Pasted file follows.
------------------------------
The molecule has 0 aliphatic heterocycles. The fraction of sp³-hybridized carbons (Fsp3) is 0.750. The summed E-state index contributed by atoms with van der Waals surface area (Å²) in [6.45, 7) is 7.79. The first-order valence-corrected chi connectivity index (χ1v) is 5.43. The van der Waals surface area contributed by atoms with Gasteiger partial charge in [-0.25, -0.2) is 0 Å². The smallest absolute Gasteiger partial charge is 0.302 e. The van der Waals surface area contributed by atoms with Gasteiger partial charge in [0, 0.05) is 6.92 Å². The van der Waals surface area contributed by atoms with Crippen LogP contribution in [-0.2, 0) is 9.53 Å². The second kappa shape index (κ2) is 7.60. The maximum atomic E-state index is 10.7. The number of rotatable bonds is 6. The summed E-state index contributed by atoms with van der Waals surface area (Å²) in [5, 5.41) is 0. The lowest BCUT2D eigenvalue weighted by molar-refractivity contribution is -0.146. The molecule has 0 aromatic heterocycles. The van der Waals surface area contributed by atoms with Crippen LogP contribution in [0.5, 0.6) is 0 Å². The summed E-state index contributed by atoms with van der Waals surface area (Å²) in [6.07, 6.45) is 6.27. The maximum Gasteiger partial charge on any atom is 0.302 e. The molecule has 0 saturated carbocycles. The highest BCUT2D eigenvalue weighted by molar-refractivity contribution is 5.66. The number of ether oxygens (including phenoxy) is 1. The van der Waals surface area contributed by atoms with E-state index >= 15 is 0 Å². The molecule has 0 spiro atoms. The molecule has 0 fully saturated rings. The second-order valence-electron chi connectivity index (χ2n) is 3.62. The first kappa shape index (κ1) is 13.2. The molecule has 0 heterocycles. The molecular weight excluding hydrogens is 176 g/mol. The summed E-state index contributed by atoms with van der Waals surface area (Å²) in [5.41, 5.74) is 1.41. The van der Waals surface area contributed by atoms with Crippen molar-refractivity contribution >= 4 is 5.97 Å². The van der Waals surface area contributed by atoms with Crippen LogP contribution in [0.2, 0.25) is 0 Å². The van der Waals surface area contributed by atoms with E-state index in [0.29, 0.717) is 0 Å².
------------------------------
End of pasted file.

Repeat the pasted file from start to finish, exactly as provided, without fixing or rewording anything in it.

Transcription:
The molecule has 0 aliphatic heterocycles. The fraction of sp³-hybridized carbons (Fsp3) is 0.750. The summed E-state index contributed by atoms with van der Waals surface area (Å²) in [6.45, 7) is 7.79. The first-order valence-corrected chi connectivity index (χ1v) is 5.43. The van der Waals surface area contributed by atoms with Gasteiger partial charge in [-0.25, -0.2) is 0 Å². The smallest absolute Gasteiger partial charge is 0.302 e. The van der Waals surface area contributed by atoms with Gasteiger partial charge in [0, 0.05) is 6.92 Å². The van der Waals surface area contributed by atoms with Crippen LogP contribution in [-0.2, 0) is 9.53 Å². The second kappa shape index (κ2) is 7.60. The maximum atomic E-state index is 10.7. The number of rotatable bonds is 6. The summed E-state index contributed by atoms with van der Waals surface area (Å²) in [5, 5.41) is 0. The lowest BCUT2D eigenvalue weighted by molar-refractivity contribution is -0.146. The molecule has 0 aromatic heterocycles. The van der Waals surface area contributed by atoms with Crippen LogP contribution in [0.5, 0.6) is 0 Å². The summed E-state index contributed by atoms with van der Waals surface area (Å²) in [6.07, 6.45) is 6.27. The maximum Gasteiger partial charge on any atom is 0.302 e. The molecule has 0 saturated carbocycles. The highest BCUT2D eigenvalue weighted by molar-refractivity contribution is 5.66. The number of ether oxygens (including phenoxy) is 1. The van der Waals surface area contributed by atoms with E-state index >= 15 is 0 Å². The molecule has 0 spiro atoms. The molecule has 0 fully saturated rings. The second-order valence-electron chi connectivity index (χ2n) is 3.62. The first kappa shape index (κ1) is 13.2. The molecule has 0 heterocycles. The molecular weight excluding hydrogens is 176 g/mol. The summed E-state index contributed by atoms with van der Waals surface area (Å²) in [5.41, 5.74) is 1.41. The van der Waals surface area contributed by atoms with Crippen molar-refractivity contribution >= 4 is 5.97 Å². The van der Waals surface area contributed by atoms with Crippen LogP contribution in [0.2, 0.25) is 0 Å². The van der Waals surface area contributed by atoms with E-state index in [0.29, 0.717) is 0 Å².